The NJ RREM Program: Choosing a Pathway B Contractor

The NJ RREM Program: Choosing a Pathway B Contractor

Hurricane Sandy caused a lot of devastation across the state. If you are an owner of commercial properties in New Jersey (NJ), you may have incurred damage to your commercial properties during the storm that still hasn’t been properly fixed. Commercial property damage can be a hassle, both business and household tenants are looking for the damage to be repaired as quickly as possible with the minimum amount of interruption to their daily lives. It’s because of this that the RREM program was created, and pathway B contractors were formed to help repair the damage left over from the storm. The RREM program pathway B is for people in the RREM program who want a property owner-selected contractor to help rebuild their home in NJ. In this case the owners of selected commercial properties may want a specific contractor to repair their property instead of having one selected by the state. Those in pathway B cannot collect rental assistance from their builders unless it was already negotiated in their contract with their builder. They are encouraged to seek rental assistance from long-term recovery groups and other non-profit organizations should they need it. So, you want to select your own contractor. Here are three questions to ask yourself when making that decision: Does the Pathway B Contractor Understand Your Situation? The contractor needs to be able to understand the building layout and the damage that happened to your property during the storm. If Are they clear about what damage occurred to your property, and are they knowledgeable about how to fix it? There are multiple types of damage that could...
Giving the Jersey Shore a New Face with New Construction

Giving the Jersey Shore a New Face with New Construction

New construction is big business in America. According to the U.S. Census Bureau, more than half a million new homes were built in the U.S. during 2013. With a market share around 10 percent, the U.S. is the second largest construction market in the world. These numbers speak to the expansionist ideals of American citizens. We are builders, expanders, improvers. Good enough is never good enough; we want better. We want best. The state of New Jersey exemplifies this mentality. New York and New Jersey, combined, make up the largest housing market in the country, with a new home completed every 30 minutes. Even in the midst of the devastating effects of super-storm Sandy, new construction in New Jersey has seen a steady increase. In fact, there are those who see the storm-tossed shore as an opportunity, a blank-slate of sorts. Against a backdrop of ruin and rebuilding, a veritable sea of new residential construction has sprung up along the once ravaged Jersey shore. It is charge lead by those who look at the damage wrought by Sandy and see possibility. These people recognize the New Jersey shore as a fertile ground for new construction; new homes and businesses. The nearly 370,000 homes destroyed by Hurricane Sandy represent, for those with eyes on new construction, an opportunity to grow, build, and realize their dreams. The pastel painted, single story beach bungalows that were once the staple of shore towns like Ortley Beach, Long Beach Island and Ocean City are slowly being replace with spacious and luxurious dream homes and up-scale apartments; even amid the intensive reconstruction efforts. This ‘new’...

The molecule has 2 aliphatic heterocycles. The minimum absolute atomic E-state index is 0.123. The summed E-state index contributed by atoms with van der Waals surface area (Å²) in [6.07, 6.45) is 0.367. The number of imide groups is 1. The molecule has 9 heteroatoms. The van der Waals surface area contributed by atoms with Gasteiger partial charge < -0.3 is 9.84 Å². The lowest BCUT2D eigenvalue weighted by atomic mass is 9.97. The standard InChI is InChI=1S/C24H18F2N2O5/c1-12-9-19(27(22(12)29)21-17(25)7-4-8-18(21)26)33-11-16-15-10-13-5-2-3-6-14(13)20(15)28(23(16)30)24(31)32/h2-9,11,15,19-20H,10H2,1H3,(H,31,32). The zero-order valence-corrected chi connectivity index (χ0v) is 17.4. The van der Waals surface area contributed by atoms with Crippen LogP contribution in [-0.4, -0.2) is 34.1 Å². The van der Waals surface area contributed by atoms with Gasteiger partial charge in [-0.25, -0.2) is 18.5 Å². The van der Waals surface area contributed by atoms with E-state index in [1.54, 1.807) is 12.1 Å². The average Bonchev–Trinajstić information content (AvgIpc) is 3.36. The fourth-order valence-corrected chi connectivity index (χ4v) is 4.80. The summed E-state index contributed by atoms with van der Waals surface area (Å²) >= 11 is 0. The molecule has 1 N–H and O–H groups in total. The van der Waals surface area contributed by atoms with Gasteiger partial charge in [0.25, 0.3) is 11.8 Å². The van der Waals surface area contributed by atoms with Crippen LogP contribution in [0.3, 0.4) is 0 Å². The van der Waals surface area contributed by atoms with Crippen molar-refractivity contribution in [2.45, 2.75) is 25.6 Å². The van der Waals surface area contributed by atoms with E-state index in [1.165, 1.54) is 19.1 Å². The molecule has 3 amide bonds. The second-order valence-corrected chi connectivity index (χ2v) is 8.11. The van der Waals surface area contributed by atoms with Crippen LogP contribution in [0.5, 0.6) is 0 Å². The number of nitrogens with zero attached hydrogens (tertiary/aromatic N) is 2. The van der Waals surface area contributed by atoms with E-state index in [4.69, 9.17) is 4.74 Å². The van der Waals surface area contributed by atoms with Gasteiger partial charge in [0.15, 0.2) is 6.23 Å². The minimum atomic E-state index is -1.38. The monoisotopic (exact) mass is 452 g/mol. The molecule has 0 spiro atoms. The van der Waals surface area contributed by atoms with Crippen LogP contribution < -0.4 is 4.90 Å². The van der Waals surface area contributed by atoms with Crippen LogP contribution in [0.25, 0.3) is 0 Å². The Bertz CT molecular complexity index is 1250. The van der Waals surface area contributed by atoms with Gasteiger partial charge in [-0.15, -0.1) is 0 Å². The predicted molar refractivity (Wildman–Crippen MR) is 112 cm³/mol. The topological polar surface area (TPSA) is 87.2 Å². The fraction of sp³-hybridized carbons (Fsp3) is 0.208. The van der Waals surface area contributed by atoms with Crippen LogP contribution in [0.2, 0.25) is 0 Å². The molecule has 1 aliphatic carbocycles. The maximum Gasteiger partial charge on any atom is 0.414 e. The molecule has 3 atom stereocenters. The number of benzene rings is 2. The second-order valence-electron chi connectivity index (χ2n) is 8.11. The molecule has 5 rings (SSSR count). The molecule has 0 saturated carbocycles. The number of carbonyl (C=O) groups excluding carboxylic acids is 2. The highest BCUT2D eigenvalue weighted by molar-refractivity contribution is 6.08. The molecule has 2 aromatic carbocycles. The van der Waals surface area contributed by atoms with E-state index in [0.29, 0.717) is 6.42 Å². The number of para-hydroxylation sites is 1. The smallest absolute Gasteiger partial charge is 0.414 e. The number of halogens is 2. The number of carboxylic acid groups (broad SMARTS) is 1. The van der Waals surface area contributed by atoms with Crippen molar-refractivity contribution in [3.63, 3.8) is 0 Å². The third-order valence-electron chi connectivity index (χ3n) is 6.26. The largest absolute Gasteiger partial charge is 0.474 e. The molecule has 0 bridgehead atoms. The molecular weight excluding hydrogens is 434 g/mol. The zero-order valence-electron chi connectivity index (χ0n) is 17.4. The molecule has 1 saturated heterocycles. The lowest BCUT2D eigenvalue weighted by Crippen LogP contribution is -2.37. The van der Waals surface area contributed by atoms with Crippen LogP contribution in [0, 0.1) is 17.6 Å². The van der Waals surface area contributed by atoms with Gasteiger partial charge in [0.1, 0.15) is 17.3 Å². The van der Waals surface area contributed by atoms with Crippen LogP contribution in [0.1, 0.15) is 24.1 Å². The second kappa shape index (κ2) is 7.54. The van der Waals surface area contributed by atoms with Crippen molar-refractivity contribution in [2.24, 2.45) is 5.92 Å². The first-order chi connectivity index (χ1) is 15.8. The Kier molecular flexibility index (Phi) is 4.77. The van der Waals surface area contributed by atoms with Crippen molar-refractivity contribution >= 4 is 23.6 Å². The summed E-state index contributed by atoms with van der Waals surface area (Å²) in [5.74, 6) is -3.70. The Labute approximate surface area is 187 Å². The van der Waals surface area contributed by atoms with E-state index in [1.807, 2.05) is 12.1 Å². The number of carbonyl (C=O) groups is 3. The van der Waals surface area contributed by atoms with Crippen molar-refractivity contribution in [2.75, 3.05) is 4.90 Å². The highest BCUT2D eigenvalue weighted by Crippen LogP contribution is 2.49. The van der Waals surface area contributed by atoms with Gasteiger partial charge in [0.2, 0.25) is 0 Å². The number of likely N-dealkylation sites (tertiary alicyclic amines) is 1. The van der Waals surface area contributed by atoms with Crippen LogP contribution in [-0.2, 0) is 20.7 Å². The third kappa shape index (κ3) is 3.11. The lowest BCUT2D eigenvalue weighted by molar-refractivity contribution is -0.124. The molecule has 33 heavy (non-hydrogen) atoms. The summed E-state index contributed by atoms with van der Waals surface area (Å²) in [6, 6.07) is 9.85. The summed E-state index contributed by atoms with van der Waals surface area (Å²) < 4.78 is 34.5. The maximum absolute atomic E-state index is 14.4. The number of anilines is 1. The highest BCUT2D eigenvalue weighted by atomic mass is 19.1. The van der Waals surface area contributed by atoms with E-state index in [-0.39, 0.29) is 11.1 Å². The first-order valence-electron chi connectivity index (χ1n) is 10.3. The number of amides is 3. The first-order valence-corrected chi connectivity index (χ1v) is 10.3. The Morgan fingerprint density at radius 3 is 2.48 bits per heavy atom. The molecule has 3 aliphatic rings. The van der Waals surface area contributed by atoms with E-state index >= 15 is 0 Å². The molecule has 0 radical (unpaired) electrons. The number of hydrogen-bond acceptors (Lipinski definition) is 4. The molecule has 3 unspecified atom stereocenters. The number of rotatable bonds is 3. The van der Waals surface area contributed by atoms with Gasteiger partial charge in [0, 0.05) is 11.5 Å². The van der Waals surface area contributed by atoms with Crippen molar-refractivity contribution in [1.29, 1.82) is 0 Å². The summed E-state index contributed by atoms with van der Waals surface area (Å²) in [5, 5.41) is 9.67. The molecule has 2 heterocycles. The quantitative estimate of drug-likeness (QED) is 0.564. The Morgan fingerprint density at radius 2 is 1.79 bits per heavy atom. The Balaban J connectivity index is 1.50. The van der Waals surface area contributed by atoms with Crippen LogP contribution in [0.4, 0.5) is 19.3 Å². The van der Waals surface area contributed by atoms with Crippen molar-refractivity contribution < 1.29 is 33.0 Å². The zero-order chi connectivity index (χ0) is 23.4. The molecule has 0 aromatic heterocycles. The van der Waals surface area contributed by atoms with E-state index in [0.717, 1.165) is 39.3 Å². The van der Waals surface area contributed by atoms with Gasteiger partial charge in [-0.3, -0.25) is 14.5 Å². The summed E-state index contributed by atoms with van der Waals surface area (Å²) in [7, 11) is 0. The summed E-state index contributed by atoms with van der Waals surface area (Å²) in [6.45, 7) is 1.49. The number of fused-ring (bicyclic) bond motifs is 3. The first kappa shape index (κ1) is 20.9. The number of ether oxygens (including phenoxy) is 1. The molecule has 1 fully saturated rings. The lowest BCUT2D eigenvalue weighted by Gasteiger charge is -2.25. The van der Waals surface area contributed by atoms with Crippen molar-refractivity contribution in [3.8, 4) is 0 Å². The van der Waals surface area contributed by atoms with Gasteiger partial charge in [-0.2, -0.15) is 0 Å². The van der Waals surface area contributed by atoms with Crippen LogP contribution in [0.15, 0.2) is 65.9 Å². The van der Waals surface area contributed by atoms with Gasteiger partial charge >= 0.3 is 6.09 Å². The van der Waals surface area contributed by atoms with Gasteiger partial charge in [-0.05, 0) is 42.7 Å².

Guide to Working with an HMGP Contractor

Guide to Working with an HMGP Contractor

It has been nearly two years since hurricane Sandy made landfall on the New Jersey shore and, even now, the area is still working to restore itself. Amid efforts to fix the damage caused by the storm, several government funded measures and programs have been implemented in an effort to mitigate the damage caused by future storms. These programs aim to reduce the cost of future emergencies, both in human terms as well as in terms of dollars and cents. Chief among these ‘damage mitigation’ programs is the Hazard Mitigation Grant Program (HMGP). Administered by FEMA and authorized under Section 404 of the Stafford Act, the HMGP provides grants to both local and state governments in order to implement long-term hazard mitigation measures after the declaration of a major disaster. The goal of the HMGP is to reduce the loss of life and property caused by natural disasters and to enable mitigation measures to be implemented expediently during the immediate recovery after a disaster. To work toward this goal, there are several HMGP contractors working with clients in the effected regions. The funds awarded by the HMGP may be used to fund projects completed by HMGP contractors that will reduce losses from future disasters. For example, programs that provide long-term solutions to hazard mitigation, such as elevation of a home to reduce the risk of flood damages, would fall under the blanket of efforts covered by the HMGP. In order to be awarded HMGP funding, a project’s potential savings must be more than the cost of implementing the project and must protect either private or public property that is...